Monday, January 16, 2012


Waiting to get pregnant has been a challenge.  I know that my issues are nothing compared to those who have been through round after round of fertility treatments, month after month of negative tests, and go for years without conceiving a child.  I already have one, after all, and asking for more seems greedy, even if there are perfectly good reasons to want another baby that have nothing to do with me. 

I've been hearing more and more lately about infertility issues--a blogger here, a friend of a friend there, random discussions about late childbearing--and it helps me to know I'm not alone in this.  I'm doing fine overall, but it's still not easy at times to deal with the wrenches that have been thrown in our plans.  The crazy thing is that there's still no official reason to believe there's a problem that can't be easily overcome.  At this point the only confirmed physical problem is a wacky cycle.  It just takes one time to figure it out (or get lucky) and this will all be behind us.  Maybe there are problems beyond that, but we haven't gotten to the point to find that out.  We may get some hints next time through a cycle, but sometimes it's easier not knowing. 

It's been hard hitting certain milestones and not being pregnant when I thought I would be.  Originally I had a plan to have kids three years apart...only when the time came, I didn't feel comfortable about it.  I wasn't thrilled with our financial situation, nor was Jacob's behavior at the time conducive to managing two children, both of whom register high on the needy scale.  Then I figured we'd wait an extra year...only, despite thinking I left enough time to aim for a spring-to-summer due date, things never materialized.  I figured I'd be pregnant by the fall...then by Christmas...and then I figured I'd definitely have a baby sometime in 2012.  But now that the Disney trip is on the radar and a break is in order to avoid missing the trip, now even that seems unlikely. 

Growing up, there were four years between my brother and me.  Gender differences are one thing, but those four years provided a considerable challenge.  We were never in the same "thing" at school.  After four years on the grade school basketball team, he went to high school just as I got old enough to join the cheerleading squad.  He went to college when I went into high school.  And when I finally got to college, he was off to the real world in a job a couple hours away.  I'm sure for most of our childhood I was the pesky sister who ruined his Lego projects, stole the remote control, and consistently got better marks in school. 

Our experiences at each level were significantly different, as well.  He was always into sports...I was content reading, drawing, or playing with dolls.  He was popular in high school...I was just one of the smart kids.  He partied hard in college...I hung out with a group of Christians.  He moved a significant drive away, then across the country...I'm still relatively close to home.  Yes, we're both married and we both have kids, but our lives otherwise are quite different.  We don't communicate as much as we should.  Warm fuzzy moments have always been rare.  It's sad and regrettable, though I'm not sure what the best fix is at this point.  Old habits die hard and you can't necessary create common ground.  I don't really know how things ended up like this, or what could have been done to avoid it.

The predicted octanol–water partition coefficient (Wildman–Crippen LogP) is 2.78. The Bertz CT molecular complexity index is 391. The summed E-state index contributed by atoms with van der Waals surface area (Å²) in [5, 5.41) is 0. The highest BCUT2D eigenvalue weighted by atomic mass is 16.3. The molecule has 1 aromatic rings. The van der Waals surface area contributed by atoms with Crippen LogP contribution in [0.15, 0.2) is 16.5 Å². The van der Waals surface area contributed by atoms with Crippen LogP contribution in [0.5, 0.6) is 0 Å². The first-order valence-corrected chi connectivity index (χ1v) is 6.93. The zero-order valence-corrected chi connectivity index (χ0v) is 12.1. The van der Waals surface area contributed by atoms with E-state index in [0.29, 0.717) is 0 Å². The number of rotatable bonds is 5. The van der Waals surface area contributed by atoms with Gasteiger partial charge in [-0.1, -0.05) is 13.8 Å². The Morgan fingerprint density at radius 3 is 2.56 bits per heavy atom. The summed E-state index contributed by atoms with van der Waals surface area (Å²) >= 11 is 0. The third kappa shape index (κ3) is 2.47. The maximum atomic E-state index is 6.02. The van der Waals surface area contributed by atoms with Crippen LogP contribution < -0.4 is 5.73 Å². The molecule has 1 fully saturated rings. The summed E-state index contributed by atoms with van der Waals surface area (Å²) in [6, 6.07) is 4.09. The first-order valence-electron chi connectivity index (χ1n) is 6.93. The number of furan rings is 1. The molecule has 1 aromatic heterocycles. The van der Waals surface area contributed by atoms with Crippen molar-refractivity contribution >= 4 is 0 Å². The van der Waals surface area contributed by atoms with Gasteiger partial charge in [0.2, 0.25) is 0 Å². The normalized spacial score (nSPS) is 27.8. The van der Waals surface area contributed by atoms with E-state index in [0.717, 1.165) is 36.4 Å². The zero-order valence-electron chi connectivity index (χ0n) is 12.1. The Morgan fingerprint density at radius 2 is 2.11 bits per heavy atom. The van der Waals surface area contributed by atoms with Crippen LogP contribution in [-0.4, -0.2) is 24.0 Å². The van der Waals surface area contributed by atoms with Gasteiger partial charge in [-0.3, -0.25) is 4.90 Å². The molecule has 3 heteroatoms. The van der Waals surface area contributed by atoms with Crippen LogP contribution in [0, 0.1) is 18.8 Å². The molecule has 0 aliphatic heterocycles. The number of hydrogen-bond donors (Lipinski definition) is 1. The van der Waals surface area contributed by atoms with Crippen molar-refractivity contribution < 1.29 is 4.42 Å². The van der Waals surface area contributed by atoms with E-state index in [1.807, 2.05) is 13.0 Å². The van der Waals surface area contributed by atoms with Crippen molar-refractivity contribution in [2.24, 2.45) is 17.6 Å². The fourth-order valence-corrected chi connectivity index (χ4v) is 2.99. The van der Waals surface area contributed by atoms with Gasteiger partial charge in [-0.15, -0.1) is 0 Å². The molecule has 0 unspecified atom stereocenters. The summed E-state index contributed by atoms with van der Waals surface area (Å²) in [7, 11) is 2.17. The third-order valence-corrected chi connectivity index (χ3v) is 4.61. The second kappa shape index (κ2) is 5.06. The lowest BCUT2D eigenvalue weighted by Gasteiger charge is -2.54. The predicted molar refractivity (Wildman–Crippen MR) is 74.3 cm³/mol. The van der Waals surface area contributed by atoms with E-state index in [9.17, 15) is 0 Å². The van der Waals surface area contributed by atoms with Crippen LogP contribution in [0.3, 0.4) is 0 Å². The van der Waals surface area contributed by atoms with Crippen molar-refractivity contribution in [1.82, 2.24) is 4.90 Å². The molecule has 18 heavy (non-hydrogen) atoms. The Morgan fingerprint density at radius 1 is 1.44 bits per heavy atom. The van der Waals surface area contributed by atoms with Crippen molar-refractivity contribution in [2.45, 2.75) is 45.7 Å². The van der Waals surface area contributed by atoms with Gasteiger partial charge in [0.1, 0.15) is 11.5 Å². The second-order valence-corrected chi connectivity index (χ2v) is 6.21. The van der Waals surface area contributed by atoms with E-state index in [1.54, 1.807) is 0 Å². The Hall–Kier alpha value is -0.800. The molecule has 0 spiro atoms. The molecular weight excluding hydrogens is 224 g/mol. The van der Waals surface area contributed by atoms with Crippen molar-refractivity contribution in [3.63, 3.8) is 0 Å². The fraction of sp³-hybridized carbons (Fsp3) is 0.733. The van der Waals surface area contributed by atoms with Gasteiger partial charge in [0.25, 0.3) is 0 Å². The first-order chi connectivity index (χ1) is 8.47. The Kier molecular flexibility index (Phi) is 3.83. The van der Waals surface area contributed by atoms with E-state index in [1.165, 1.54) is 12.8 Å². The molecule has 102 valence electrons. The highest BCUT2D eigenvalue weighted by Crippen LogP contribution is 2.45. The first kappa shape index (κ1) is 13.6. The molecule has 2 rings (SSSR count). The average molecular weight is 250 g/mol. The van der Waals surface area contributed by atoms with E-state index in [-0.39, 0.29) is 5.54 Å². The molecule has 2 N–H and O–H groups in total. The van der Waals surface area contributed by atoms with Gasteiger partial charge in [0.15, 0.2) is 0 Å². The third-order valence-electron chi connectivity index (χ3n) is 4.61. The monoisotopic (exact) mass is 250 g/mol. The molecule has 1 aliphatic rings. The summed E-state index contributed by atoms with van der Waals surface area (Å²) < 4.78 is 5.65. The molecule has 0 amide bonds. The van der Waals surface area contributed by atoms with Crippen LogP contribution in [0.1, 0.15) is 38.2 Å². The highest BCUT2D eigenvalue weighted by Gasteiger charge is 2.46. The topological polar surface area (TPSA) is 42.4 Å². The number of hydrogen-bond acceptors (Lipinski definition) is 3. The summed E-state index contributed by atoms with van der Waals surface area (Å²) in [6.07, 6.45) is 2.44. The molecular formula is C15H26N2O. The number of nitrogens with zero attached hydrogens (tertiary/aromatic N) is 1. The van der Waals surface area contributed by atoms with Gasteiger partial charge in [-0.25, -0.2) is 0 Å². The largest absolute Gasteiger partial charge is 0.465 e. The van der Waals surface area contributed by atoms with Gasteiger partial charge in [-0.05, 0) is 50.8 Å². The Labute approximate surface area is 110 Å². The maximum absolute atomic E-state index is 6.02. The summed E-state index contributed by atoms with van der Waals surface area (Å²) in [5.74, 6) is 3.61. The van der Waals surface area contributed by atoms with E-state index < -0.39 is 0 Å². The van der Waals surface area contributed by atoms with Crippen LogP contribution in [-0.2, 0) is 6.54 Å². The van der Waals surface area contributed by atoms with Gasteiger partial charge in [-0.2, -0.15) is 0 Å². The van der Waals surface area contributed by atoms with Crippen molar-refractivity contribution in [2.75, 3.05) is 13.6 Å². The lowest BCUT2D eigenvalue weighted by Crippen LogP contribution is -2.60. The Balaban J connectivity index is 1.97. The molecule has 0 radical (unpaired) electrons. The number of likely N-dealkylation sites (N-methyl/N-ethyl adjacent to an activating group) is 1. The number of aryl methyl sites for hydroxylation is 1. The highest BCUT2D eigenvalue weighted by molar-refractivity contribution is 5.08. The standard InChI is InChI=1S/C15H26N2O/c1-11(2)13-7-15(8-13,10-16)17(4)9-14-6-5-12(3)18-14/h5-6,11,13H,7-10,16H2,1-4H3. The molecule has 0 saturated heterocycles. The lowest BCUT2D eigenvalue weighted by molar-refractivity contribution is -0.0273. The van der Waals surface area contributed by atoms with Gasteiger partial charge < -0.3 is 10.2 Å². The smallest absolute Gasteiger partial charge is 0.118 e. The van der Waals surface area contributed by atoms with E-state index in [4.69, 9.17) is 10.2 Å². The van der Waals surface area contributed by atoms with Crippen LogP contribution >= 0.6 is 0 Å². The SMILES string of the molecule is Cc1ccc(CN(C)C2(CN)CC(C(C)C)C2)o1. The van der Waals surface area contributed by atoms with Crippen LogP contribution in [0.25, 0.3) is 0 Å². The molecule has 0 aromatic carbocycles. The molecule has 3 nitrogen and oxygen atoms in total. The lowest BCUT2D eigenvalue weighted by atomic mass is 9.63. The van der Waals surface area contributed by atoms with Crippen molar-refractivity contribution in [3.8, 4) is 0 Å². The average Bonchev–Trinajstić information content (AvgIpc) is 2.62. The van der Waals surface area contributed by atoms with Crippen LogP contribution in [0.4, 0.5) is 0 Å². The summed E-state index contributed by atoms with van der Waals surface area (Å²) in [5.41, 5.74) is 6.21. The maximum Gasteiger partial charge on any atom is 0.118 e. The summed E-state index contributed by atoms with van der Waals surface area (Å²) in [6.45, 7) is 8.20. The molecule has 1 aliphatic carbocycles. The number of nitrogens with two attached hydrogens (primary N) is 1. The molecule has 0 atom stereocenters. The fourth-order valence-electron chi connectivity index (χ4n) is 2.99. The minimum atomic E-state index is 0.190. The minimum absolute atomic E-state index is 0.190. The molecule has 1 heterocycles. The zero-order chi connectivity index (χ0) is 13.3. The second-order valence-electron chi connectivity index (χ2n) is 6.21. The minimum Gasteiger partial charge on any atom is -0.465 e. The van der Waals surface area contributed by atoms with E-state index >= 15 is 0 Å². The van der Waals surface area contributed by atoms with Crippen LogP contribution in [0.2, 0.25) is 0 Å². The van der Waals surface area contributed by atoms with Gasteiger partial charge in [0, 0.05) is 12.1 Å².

As a result, I've put a lot of thought into age differences between my own children.  Three years seemed perfect because so many people I knew like that had really good relationships with their siblings.  They were close enough in age to share some school experiences, but far enough apart to stay out of each other's social circle.  When we put off baby #2 for another year, I knew we were facing the same dreaded four year span.  I wondered if same-gender siblings with that gap might be better.  After all, I have cousins with that gap, both girls, and they're now best friends in their 20s.  But now we're looking at five years, and I'm still trying to wrap my brain around that.  Will that make them even farther apart?  Or will Jacob be old enough to become a protector for a little sister or his brother's biggest fan?  Five is old enough to be an amazing helper, but it's also old enough to be stuck in your ways as an only child.  I suppose a lot of it depends on the kids' personalities and interests, and some of it depends on our influence on them--teaching them to appreciate each other and creating opportunities to bond.  I know my parents had the best of intentions in not taking us on many fancy trips (financial sensibility, taking trips sans kids to reconnect with each other), but maybe if we did we would have created more unique memories to look back on.  Maybe we had it too easy...after all, think of the bonding kids do when faced with adversity like divorce or death of a parent.  I certainly don't hold the vacation thing against my parents, and I'm obviously grateful we never went through negative stuff like that, but I'm just not sure what the missing piece is...and I hope to figure it out by the time we have two. 

It's disappointing and deflating each time a milestone passes by, but let's face it...there isn't much that can be done at this point.  I'm not really keen on taking Clomid because I'm worried about the increased risk of multiples.  I don't know if I could really handle two at a time.  We got lucky last time, I guess.  There are some other steps we need to take first, and hopefully they'll get the job done first.  Or maybe we'll get lucky in the meantime.  It only takes once, after all.  In the meantime, I can only ponder why God has put us in this position, and soon I'll tackle the possible reasons...stay tuned.

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